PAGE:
Each and every fall, as a cold snap in the air crosses North America, I pack my warm boots and parka and head northward, returning to one of Nat Hab’s most important locations—Churchill, Manitoba, Canada, where polar bears wait for winter’s freeze to start their hunting season.
This may sound weird, but all year long polar bears casually enter my mind. After all, we’re planning our polar bear trips and booking guests on a daily basis, even during the heat of the summer. Plus we’ve got photos of polar bears scattered around our Boulder, Colorado headquarters, and I even have a few pictures of me with bears in the background inside my own windowless cave of an office. But it’s only in the fall, when I take the time out of all that desk-bound company-running stuff and fly via Winnipeg to this tiny tundra outpost on the west coast of the Hudson Bay, that I truly internalize just how cool these animals are…and how much I admire them.
This year I joined a scheduled trip from beginning to end, so I had the rare chance to witness the bears just as our guests do. Our Expedition Leader—Dr. Court Whelan, whom I work with in our office on a daily basis in his capacity as our WWF Conservation Travel Manager—ran it as a regular departure and treated me like a regular guest. And I loved it!
Joining us were two father-and-daughter teams (one who were professional photographers and who shared their remarkable images, and the other who tended to drink beer at lunch, which made it okay for me to join in) and a father and son from New York who had taken trips with me previously and who had become my close friends. We also had an online travel professional from Australia, an FBI agent, a Finnish bear biologist, a botany professor (who joined in on those lunch beers!), a computer programmer who invented the remote order-taking device at drive-through fast-food restaurants, and an octogenarian woman from Wisconsin who was a Detroit police officer in the 1940s and went on to also work for the FBI. She may have been the coolest person I have ever met in my life.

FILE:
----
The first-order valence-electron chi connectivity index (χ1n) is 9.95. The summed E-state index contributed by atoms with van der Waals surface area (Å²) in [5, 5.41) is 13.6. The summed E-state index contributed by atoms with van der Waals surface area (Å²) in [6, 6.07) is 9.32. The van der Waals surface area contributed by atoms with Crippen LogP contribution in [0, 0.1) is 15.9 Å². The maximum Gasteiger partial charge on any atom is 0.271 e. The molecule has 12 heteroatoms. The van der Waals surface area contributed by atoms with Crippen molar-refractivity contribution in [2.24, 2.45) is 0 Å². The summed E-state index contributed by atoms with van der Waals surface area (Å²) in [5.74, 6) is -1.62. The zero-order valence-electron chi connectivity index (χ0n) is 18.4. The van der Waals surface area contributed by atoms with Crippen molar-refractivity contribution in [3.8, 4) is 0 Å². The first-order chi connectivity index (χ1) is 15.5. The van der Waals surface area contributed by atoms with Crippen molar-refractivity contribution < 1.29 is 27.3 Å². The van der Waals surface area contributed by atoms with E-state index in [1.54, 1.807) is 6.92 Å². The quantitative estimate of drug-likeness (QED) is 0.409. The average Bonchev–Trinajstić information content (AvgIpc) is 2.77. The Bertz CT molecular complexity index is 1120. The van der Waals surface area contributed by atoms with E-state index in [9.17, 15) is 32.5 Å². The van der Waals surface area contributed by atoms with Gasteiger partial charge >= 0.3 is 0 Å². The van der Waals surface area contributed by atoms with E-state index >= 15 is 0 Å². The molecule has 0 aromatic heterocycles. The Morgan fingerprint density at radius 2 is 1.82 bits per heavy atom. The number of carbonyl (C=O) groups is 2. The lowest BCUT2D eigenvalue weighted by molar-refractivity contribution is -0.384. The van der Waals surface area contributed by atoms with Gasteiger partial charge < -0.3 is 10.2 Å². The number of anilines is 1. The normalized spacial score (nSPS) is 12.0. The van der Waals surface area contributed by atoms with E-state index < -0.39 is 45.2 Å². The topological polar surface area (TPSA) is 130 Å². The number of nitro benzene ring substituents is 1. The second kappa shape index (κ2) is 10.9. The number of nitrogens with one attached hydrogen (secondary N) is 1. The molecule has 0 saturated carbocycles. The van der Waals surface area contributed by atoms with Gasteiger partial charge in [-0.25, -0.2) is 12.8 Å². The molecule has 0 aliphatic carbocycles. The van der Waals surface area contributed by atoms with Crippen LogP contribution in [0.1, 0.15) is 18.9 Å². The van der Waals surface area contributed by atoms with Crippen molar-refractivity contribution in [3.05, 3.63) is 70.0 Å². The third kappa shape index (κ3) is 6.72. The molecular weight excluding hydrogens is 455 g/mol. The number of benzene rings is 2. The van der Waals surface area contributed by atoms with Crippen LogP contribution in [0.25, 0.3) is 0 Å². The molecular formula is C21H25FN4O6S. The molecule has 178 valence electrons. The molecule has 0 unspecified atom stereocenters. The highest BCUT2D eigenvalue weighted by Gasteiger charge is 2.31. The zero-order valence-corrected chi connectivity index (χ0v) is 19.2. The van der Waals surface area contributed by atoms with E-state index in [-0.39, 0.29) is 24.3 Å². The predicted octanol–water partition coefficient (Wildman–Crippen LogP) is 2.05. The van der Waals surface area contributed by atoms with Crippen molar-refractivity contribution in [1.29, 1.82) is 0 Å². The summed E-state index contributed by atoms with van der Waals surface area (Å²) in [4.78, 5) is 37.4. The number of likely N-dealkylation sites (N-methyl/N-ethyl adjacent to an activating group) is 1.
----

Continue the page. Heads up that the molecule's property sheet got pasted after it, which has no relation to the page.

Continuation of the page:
But the stars of the show were my old friends, the polar bears. We didn’t see an extraordinary number of them on this trip, but our encounters were wholly memorable: from our first evening on the tundra where we saw one adult male hunkered down out of the wind behind our Tundra Lodge, to our final moments in Churchill when three young males were mock-fighting just a dozen yards from our Polar Rover.
Throughout the trip I observed the bears standing at the side of my co-travelers, and I very much enjoyed watching their awe as they witnessed this scene for the first time. But I also took time by myself, on the back of the Rover, to view the bears for a moment alone, appreciating these animals in my own way, knowing that Nat Hab not only makes this experience come true for me on an annual basis, but also knowing that our commitment helps to protect these animals through authentic ecotourism.
Now, back in Boulder and enjoying the many letters and emails from our guests who got to see the bears for themselves this year, I can once again share with them the magical emotions of experiencing the polar bears as they live, wild and free. I really do love polar bears!
I hope to see you out there!